(Those 5 simple words now have so much meaning.)

Tuesday, April 8, 2014

CITY OF BONES by Cassandra Clare

Book 1 in the Mortal Instruments Series

When fifteen-year-old Clary Fray heads out to the Pandemonium Club in New York City, she hardly expects to witness a murder -- much less a murder committed by three teenagers covered with strange tattoos and brandishing bizarre weapons. Then the body disappears into thin air. It's hard to call the police when the murderers are invisible to everyone else and when there is nothing―not even a smear of blood―to show that a boy has died. Or was he a boy?

This is Clary's first meeting with the Shadowhunters, warriors dedicated to ridding the earth of demons. It's also her first encounter with Jace, a Shadowhunter who looks a little like an angel and acts a lot like a jerk. Within twenty-four hours Clary is pulled into Jace's world with a vengeance, when her mother disappears and Clary herself is attacked by a demon. But why would demons be interested in ordinary mundanes like Clary and her mother? And how did Clary suddenly get the Sight? The Shadowhunters would like to know...

Exotic and gritty, exhilarating and utterly gripping, Cassandra Clare's ferociously entertaining fantasy takes readers on a wild ride that they will never want to end.
3.5 out of 5 *Stars*
I really don’t know where to start.  I looked at other reviews for this book and it shows that people either loved it or hated it.  There were many reviews that said it had bad writing, a bad plot, bad dialog, and so on.  Some even mentioned possible plagiarism from the Draco Trilogy, but since I haven’t read those books, that will not be part of my review here.  Plus, it's my understanding that she also wrote the DT... Is it still plagiarism if it's from your our work?  Anyways...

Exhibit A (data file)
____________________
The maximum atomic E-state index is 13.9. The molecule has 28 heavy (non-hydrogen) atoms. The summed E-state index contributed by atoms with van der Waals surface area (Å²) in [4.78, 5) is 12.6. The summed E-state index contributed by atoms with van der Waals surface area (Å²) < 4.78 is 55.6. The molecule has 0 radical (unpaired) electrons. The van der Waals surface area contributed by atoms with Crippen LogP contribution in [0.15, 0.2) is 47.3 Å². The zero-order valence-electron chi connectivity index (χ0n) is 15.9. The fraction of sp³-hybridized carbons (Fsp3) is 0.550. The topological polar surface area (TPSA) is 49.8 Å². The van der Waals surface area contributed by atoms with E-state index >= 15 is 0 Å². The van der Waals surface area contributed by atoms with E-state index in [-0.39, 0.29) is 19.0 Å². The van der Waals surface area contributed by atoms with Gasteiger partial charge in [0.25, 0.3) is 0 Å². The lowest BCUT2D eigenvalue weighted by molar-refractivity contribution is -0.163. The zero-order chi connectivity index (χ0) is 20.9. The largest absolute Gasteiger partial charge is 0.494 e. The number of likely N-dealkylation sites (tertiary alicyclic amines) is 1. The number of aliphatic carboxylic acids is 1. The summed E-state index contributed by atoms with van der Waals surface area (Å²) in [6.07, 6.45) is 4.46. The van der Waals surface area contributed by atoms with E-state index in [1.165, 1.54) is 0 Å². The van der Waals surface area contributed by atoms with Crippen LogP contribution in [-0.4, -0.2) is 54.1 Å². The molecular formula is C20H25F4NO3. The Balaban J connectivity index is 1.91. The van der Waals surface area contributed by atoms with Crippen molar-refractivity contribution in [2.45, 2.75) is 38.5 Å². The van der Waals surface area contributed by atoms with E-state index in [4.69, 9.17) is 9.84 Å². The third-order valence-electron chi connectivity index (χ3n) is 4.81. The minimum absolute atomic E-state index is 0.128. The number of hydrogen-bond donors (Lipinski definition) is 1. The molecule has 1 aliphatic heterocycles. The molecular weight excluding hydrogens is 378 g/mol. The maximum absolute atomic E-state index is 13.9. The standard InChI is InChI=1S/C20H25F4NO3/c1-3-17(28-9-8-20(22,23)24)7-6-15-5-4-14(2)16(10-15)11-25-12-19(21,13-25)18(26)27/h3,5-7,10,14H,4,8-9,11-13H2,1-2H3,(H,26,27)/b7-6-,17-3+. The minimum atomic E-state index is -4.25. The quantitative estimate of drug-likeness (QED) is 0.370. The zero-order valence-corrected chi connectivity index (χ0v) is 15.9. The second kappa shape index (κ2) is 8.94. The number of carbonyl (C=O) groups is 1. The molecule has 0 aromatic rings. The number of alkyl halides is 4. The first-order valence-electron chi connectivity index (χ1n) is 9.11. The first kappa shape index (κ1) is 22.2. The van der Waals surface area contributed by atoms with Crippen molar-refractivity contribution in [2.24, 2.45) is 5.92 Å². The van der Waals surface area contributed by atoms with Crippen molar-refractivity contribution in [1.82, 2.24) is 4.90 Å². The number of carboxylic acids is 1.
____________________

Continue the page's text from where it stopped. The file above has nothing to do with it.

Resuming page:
Overall, I liked the book.  I didn’t become sucked into the story like I do with many other books, but I wouldn’t consider it boring either.  It had an interesting story, and the Clave / Shadowhunter world was so intriguing that I found myself looking forward to what other new things Clare came up with.  Everything was described in such detail that it was simple to picture what was going on.  Okay, so once in a while it got a little too informational, almost as if it was giving the reader a lesson in demonology.  I didn’t fall in love with any character, and I more than likely wouldn’t be heartbroken if I stopped reading the series.  That being said, I do plan on reading City of Ashes (Book 2) out of curiosity for what is to come. 
Okay, so my review is really all over the place!  Trust me, I’m not meaning it to sound that way, but in all honesty, I don’t come across too many books that I’m indifferent about.  It usually leans one way or another, unlike this one. 
I need to tell you a secret…  I watched the movie before reading the book.  I know, I know… Shame on me, but in my defense, I didn’t know that it was a book.  Now, I have to say, the movie is NOTHING like the book.  It has a different storyline, the characters look different than they’re described, etc.  Now that I’ve finished the book, I plan on watching the movie again so I can give a proper review to accompany this book review.  Till next time…  Happy reading!